Sharing knowledge from the original data produced and lessons learned throughout the team can be challenging [41,45]. Ensuring that practitioners understand the research methods and processes requires adeptness at meeting practitioners where they are [12,27,29,44]. Findings are often presented at academic conferences and practitioners may not have the time or resources to commit to attending [19].

Research findings may challenge the practitioners' fundamental beliefs and institutional obstacles and require that teachers take the time to shift their teaching to include practices related to findings [3,7,27]. It may also be difficult to build teacher capacity to engage in the RPP and the implementation [13].

Assessing RPPS and Their Value

Assessment of RPPs is important in ensuring that the key components and the value of RPPs are being continually addressed. In this section we highlight several assessment methods that enable formative assessment to grow the RPP and summative to describe the progression of the RPP against a framework for benchmarking purposes.

• The Five Dimensions of Effectiveness Model

Although relatively new and not specifically designed for RPPs in CS, the Five Dimensions of Effectiveness assessment model [27] has already been used and referenced across a variety of projects [9,25,29,31] and has evidence of validity. In this model, RPP progress is measured across the following five dimensions, including building trust and cultivating partnership relationships and producing knowledge that can inform educational improvement efforts more broadly. Various indicators are used across these dimensions to actually provide assessment measures. This model, which is carefully aligned to best practices in establishing and implementing RPPs, provides a strong sense of how RPPs can be structured to support and embrace the equal partnership RPPs seek to achieve.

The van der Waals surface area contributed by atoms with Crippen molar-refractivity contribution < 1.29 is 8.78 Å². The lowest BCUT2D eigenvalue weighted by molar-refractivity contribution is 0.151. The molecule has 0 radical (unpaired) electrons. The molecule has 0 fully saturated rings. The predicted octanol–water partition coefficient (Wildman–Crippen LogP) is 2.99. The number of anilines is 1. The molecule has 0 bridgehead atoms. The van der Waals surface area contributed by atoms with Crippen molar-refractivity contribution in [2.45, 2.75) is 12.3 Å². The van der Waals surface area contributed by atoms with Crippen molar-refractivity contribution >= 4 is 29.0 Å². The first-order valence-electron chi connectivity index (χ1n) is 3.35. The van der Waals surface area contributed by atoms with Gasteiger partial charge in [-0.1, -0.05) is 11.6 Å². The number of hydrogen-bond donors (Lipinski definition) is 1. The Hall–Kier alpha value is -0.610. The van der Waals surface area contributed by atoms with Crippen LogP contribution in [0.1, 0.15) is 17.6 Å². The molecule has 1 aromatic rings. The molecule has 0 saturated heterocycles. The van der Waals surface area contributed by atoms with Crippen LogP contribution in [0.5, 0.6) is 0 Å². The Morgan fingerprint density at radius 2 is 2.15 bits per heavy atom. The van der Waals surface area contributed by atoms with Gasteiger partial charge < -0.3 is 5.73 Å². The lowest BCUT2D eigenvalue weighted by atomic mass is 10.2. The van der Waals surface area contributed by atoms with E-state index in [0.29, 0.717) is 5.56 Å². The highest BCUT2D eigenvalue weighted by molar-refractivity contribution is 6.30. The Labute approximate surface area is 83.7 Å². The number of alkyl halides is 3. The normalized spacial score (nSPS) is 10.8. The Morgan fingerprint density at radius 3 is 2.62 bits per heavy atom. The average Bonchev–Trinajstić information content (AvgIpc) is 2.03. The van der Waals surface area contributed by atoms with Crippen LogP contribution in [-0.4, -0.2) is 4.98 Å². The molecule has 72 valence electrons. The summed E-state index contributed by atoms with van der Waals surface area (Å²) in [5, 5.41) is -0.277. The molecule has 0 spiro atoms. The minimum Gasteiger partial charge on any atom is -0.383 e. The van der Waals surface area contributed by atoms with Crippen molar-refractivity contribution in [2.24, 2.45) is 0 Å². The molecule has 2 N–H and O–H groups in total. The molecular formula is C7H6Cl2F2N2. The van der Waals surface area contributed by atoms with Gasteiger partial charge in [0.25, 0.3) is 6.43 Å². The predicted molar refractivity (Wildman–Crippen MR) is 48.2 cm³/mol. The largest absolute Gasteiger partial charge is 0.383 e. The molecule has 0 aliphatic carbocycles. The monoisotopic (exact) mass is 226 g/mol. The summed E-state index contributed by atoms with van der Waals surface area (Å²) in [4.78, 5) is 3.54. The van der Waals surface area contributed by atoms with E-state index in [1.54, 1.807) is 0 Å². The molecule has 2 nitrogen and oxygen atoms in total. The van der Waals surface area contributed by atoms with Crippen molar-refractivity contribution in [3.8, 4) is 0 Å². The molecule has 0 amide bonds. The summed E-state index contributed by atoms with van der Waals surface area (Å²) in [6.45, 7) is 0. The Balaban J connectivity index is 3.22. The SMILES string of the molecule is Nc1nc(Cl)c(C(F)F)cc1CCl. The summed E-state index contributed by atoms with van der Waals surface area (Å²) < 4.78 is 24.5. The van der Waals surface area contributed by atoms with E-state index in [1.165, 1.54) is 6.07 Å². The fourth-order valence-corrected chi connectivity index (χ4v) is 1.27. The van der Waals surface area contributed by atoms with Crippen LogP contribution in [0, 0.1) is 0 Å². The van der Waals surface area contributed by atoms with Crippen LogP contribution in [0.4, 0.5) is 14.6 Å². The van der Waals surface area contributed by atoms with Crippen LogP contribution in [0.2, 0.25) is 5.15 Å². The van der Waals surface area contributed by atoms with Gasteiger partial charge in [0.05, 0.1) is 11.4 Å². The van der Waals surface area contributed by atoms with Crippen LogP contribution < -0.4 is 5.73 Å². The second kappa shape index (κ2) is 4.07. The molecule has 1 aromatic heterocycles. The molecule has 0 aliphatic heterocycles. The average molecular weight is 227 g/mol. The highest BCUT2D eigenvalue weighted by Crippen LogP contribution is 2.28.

Assessment of RPPs is important in ensuring that the key components and the value of RPPs are being continually addressed. In this section we highlight several assessment methods that enable formative assessment to grow the RPP and summative to describe the progression of the RPP against a framework for benchmarking purposes.

• The Wilder Collaboration Factors Inventory

The Wilder Collaboration Factors Inventory can be used to assess the collaboration and partnership qualities among groups involved in an RPP [9,35]. This instrument has 44 questions across 23 factors that groups utilize. Factors include the history of collaboration/cooperation, flexibility, ability to compromise, open and frequent communication, and shared vision.

• The RPPforCS Health Assessment

Healthy partnerships will be proactive in giving their partnership attention. Based on the Five Dimensions of Effectiveness model, the RPPforCS Health Assessment Tool offers a matrix for evaluators to evaluate the RPP design process over time to assess the maturity of the RPP. The Tool can help facilitate the design of the RPP and reflection among partners as a part of the trust building process. For RPPs that are struggling to function as healthy partnerships, it may facilitate difficult conversations needed to improve partner dynamics.

• The Wentworth et al. Survey

The assessment framework provided by Wentworth et al. can be used to examine the impact of RPPs on behaviors, "such as educators' evidence-based decision-making, in the context of school and district improvement efforts." [55,p.251] Wentworth et al. developed a survey instrument to measure several key components of RPPs that accompanies the framework.